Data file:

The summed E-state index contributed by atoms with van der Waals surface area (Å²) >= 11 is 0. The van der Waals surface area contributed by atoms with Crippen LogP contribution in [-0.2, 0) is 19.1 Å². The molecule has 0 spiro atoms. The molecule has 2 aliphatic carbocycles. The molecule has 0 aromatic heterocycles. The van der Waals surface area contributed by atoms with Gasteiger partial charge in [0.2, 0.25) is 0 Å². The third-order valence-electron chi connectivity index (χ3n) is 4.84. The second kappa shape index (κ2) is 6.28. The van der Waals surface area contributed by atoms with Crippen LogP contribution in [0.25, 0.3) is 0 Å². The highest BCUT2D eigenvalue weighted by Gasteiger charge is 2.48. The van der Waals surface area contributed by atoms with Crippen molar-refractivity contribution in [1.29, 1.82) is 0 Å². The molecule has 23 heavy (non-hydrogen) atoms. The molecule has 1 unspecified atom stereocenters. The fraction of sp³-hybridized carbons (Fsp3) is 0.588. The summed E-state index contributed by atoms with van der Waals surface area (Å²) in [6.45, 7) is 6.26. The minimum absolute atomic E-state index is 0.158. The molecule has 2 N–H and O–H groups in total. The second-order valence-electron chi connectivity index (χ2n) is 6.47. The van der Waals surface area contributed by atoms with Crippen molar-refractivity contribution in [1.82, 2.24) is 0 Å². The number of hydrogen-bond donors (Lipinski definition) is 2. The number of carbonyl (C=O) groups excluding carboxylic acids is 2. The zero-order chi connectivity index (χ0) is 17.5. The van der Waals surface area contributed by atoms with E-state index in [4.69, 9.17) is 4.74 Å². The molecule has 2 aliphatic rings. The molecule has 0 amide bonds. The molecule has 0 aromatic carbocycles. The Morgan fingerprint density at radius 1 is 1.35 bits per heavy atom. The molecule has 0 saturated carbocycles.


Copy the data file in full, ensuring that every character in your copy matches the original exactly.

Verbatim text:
The summed E-state index contributed by atoms with van der Waals surface area (Å²) >= 11 is 0. The van der Waals surface area contributed by atoms with Crippen LogP contribution in [-0.2, 0) is 19.1 Å². The molecule has 0 spiro atoms. The molecule has 2 aliphatic carbocycles. The molecule has 0 aromatic heterocycles. The van der Waals surface area contributed by atoms with Gasteiger partial charge in [0.2, 0.25) is 0 Å². The third-order valence-electron chi connectivity index (χ3n) is 4.84. The second kappa shape index (κ2) is 6.28. The van der Waals surface area contributed by atoms with Crippen LogP contribution in [0.25, 0.3) is 0 Å². The highest BCUT2D eigenvalue weighted by Gasteiger charge is 2.48. The van der Waals surface area contributed by atoms with Crippen molar-refractivity contribution in [1.29, 1.82) is 0 Å². The molecule has 23 heavy (non-hydrogen) atoms. The molecule has 1 unspecified atom stereocenters. The fraction of sp³-hybridized carbons (Fsp3) is 0.588. The summed E-state index contributed by atoms with van der Waals surface area (Å²) in [6.45, 7) is 6.26. The minimum absolute atomic E-state index is 0.158. The molecule has 2 N–H and O–H groups in total. The second-order valence-electron chi connectivity index (χ2n) is 6.47. The van der Waals surface area contributed by atoms with Crippen molar-refractivity contribution in [1.82, 2.24) is 0 Å². The number of hydrogen-bond donors (Lipinski definition) is 2. The number of carbonyl (C=O) groups excluding carboxylic acids is 2. The zero-order chi connectivity index (χ0) is 17.5. The van der Waals surface area contributed by atoms with E-state index in [4.69, 9.17) is 4.74 Å². The molecule has 2 aliphatic rings. The molecule has 0 amide bonds. The molecule has 0 aromatic carbocycles. The Morgan fingerprint density at radius 1 is 1.35 bits per heavy atom. The molecule has 0 saturated carbocycles.